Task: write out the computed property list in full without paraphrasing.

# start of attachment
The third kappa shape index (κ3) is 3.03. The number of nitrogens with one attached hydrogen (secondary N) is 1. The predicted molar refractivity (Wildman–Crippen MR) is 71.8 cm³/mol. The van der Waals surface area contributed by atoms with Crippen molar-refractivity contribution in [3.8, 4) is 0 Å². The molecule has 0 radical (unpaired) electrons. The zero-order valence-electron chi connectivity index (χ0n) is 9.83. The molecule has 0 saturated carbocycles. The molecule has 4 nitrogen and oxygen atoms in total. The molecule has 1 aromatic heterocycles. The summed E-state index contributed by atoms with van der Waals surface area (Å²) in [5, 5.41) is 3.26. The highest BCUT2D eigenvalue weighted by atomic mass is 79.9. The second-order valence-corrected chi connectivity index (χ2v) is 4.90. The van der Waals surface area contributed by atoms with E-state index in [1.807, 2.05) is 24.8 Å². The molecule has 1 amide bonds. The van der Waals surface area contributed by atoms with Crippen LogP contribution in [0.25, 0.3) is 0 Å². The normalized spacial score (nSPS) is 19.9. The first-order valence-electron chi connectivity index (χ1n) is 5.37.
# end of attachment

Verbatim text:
The third kappa shape index (κ3) is 3.03. The number of nitrogens with one attached hydrogen (secondary N) is 1. The predicted molar refractivity (Wildman–Crippen MR) is 71.8 cm³/mol. The van der Waals surface area contributed by atoms with Crippen molar-refractivity contribution in [3.8, 4) is 0 Å². The molecule has 0 radical (unpaired) electrons. The zero-order valence-electron chi connectivity index (χ0n) is 9.83. The molecule has 0 saturated carbocycles. The molecule has 4 nitrogen and oxygen atoms in total. The molecule has 1 aromatic heterocycles. The summed E-state index contributed by atoms with van der Waals surface area (Å²) in [5, 5.41) is 3.26. The highest BCUT2D eigenvalue weighted by atomic mass is 79.9. The second-order valence-corrected chi connectivity index (χ2v) is 4.90. The van der Waals surface area contributed by atoms with E-state index in [1.807, 2.05) is 24.8 Å². The molecule has 1 amide bonds. The van der Waals surface area contributed by atoms with Crippen LogP contribution in [0.25, 0.3) is 0 Å². The normalized spacial score (nSPS) is 19.9. The first-order valence-electron chi connectivity index (χ1n) is 5.37.